Except, none of this squares with how leadership in buying positions tends to see the world.
I’ve done a lot of management consulting over the last 4 years. And here’s an observation that may surprise you. While everyone might love and celebrate Jenny in both your group and client situations, leadership generally does not love Jenny. At best, they appreciate her contributions, respect her and are wary of her. And often, she terrifies them.
Having Jennies is a serious organizational weakness.
When you’re running a business, you don’t want employees that can hold you hostage. If the success of your organization depends on some individual not leaving, that’s trouble. If people have to come on and log 2-3 years of work, “paying their dues,” because that’s how long it takes to max out their efficiency, that’s systemic trouble. Good organizations don’t work that way.
And consider that for every awesome Jenny, there’s one who has single-handedly created this expertise bottleneck by building some monstrous 30,000 line singleton that only she understands, and which would explode like a suitcase nuke if she didn’t come in once per week to type in her secret code.
So while you might like the elusive “must pay dues to get here” salary band because it reinforces a feel-good narrative, this is categorically not why your organization’s opportunists tolerate and encode it.
Opportunist Motives Demystified: Why They Create This Policy and Role
Rather than drawing this out to the end of the story for a grand reveal, I’ll just get to it right here. The reasoning for it doesn’t make the whole situation any less interesting.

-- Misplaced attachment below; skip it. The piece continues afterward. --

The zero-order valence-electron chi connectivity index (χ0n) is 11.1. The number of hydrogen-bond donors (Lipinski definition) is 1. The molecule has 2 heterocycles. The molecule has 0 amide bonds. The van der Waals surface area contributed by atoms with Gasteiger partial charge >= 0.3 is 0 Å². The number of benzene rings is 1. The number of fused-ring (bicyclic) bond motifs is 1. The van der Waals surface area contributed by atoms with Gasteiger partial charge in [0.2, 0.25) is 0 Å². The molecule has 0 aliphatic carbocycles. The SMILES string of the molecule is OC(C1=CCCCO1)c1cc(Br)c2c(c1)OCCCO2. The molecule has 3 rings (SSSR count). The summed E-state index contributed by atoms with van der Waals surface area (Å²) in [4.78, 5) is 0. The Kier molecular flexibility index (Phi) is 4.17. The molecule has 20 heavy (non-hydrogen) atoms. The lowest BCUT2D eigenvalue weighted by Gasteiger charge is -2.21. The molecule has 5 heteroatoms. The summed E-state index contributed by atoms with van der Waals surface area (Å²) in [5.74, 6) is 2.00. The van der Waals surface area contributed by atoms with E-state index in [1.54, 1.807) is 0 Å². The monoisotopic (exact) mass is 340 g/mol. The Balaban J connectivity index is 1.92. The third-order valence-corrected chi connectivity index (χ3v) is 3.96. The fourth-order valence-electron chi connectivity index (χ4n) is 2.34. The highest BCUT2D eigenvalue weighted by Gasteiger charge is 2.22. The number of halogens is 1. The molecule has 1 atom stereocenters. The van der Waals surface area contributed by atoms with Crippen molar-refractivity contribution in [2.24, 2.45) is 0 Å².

But let me offer a brief caveat. If you read my stuff about the denizens of the corporate world — pragmatists, idealists, and opportunists — you might conceive of the opportunists as Illuminati-like figures whose every move is diabolically intentional in a 3-dimensional chess game. Not so. Opportunists usually operate at a more intuitive office-political level. They might do something for reasons they can’t exactly articulate, simply thinking that it “feels right” or “is the right play.”
Here we have one of these situations.
Few if any opportunists would state explicitly why they allow this company policy: because it depresses salary across the board while weaponizing mastery and purpose against longer-tenured employees to keep them in place. Instead, they’d say something like, “it seems like a win for everyone. It rewards people for staying, makes us seem more prestigious, and it’s a non-monetary reward. They love it, and it doesn’t cost the company anything to do.”
In short, the opportunists do this to place a governor on top-end salary in the department. It’s a way to keep giving nominal COLAs to veterans who stay around forever, but without letting that distort the standard pay brackets. If there’s a “special, inside-promotion only” band at the top, you can let that band increase 2% a year forever with the top earning person’s COLA, while still keeping the pay for your workforce capped at something not affected by unbounded seniority.
There’s a Lot More to Unpack Here, So Tune in Next Time
It’s about 1 AM, and I’m tired. This is shaping up to be a 3,000-ish word post, so I think I’ll break here and declare a to-be-continued.
Next week, I’ll cover some concepts that explain why software folks and the unique journeyman idealist caste are particularly susceptible to this dynamic. As I’ve said, the opportunists mostly just stand back and watch us do this to ourselves. To understand how that works, I’ll cover some interesting topics:
- A concept that Venkat Rao coins on Ribbonfarm, known as status illegibility.
- An appropos Groucho Marx quote from that post, “I don’t care to belong to any club that will have me as a member.”
- How immediately unattainable positions manufacture collective organizational status.
- “We never give a grade of A” as a bargaining weapon.
And we’ll probably meander through another few topics as well. So stay tuned for the wrap of examining the realpolitik dynamics of the elusive internal-promotion-only position.